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Passive amplitude and hybrid parasitic beam steerable array antennas.

Uchendu, Iyemeh E. (2018) Passive amplitude and hybrid parasitic beam steerable array antennas. Doctoral thesis, University of Surrey.

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Highly directive antennas with beam steering capabilities are needed to overcome high path-loss, mitigate against interference from unwanted signals and to ensure network connectivity for the next generation 5G millimetre wave communication systems. Phased arrays using phase shifters are the conventional approach of achieving beam steerable antennas. However, due to the insertion loss incurred by phase shifters and the high cost of acquiring phase shifters, alternative solutions that offers lower loss and cost are being researched. This work proposes two beam steerable antenna solutions that offer reduced insertion loss and cost. The first beam steering solution is a novel passive amplitude steering antenna that makes use of a reconfigurable ratio power divider instead of the conventional variable gain amplifiers for amplitude control. The designed antenna is a 2X1 antenna array which achieves continuous steering over the range 0 degree to 21 degrees in one direction. The second beam steering solution combines the parasitic steering technique with the phased array approach to form a hybrid parasitic antenna. The hybrid parasitic antenna was formed from a 3X1 phased antenna array surrounded by eight parasitic elements. The parasitic elements are operated by switches and the antenna achieved a fine steering resolution of 1 degree. Computer simulations were performed to assess the effect of using real switches and phase shifters within the antenna. To this effect, 3-bit phase shifters were incorporated into the hybrid parasitic antenna and its performance compared with that of a conventional 3X1 phased array incorporating 5-bits phase shifters. The realised gain of the hybrid parasitic antenna was 4 dB better than that of the conventional phased array. This suggests that the novel antenna offers significant improvement in antenna performance. This work also proposed a novel approach that improves the isolation bandwidth of a power divider which will be vital for phased arrays and MIMO applications. The compensated power divider achieves a 15 dB isolation bandwidth of 114% which is more than 40% of the isolation bandwidth of conventional Wilkinson power divider. This power divider solution is suitable for ultra-wideband frequency applications.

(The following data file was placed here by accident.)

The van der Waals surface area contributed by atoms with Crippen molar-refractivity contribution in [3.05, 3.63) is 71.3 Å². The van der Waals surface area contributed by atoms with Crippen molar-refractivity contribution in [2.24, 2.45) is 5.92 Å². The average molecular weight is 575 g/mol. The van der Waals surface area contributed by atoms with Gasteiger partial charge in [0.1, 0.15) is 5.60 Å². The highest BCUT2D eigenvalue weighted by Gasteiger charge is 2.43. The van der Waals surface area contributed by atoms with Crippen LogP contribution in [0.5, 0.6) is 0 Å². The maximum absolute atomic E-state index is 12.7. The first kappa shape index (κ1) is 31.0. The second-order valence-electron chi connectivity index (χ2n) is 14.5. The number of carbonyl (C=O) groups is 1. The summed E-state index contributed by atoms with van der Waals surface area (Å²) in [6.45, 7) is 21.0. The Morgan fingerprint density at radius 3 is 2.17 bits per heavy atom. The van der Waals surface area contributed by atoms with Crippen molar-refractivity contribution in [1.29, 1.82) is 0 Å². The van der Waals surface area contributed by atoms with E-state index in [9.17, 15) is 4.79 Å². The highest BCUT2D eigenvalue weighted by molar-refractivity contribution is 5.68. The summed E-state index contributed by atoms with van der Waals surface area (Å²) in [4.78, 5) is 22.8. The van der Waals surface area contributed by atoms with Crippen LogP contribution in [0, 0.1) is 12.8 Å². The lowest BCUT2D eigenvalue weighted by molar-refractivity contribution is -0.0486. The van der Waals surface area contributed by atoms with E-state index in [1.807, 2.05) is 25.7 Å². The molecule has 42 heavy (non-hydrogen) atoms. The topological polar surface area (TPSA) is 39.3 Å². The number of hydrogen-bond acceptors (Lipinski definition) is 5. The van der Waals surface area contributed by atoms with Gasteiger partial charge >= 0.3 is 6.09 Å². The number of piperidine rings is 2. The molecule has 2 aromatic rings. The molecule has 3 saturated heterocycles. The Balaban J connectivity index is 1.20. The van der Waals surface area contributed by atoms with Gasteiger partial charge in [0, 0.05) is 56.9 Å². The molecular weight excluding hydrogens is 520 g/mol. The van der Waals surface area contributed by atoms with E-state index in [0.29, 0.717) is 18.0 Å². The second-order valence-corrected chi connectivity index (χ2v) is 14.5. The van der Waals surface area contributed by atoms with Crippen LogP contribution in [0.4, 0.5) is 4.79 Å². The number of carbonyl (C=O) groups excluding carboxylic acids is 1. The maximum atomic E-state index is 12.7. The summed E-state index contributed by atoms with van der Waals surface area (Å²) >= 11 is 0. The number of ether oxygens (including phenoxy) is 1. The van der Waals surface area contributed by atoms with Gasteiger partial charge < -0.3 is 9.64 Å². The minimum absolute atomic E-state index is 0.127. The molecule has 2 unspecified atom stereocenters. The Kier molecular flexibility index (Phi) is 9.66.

Item Type: Thesis (Doctoral)
Divisions : Theses
Authors :
Uchendu, Iyemeh E.
Date : 28 February 2018
Funders : Nigerian Information Technology Development Agency (NITDA)
Contributors :
ContributionNameEmailORCID, James
Depositing User : Iyemeh Egwenike Uchendu
Date Deposited : 05 Mar 2018 10:19
Last Modified : 05 Mar 2018 10:19

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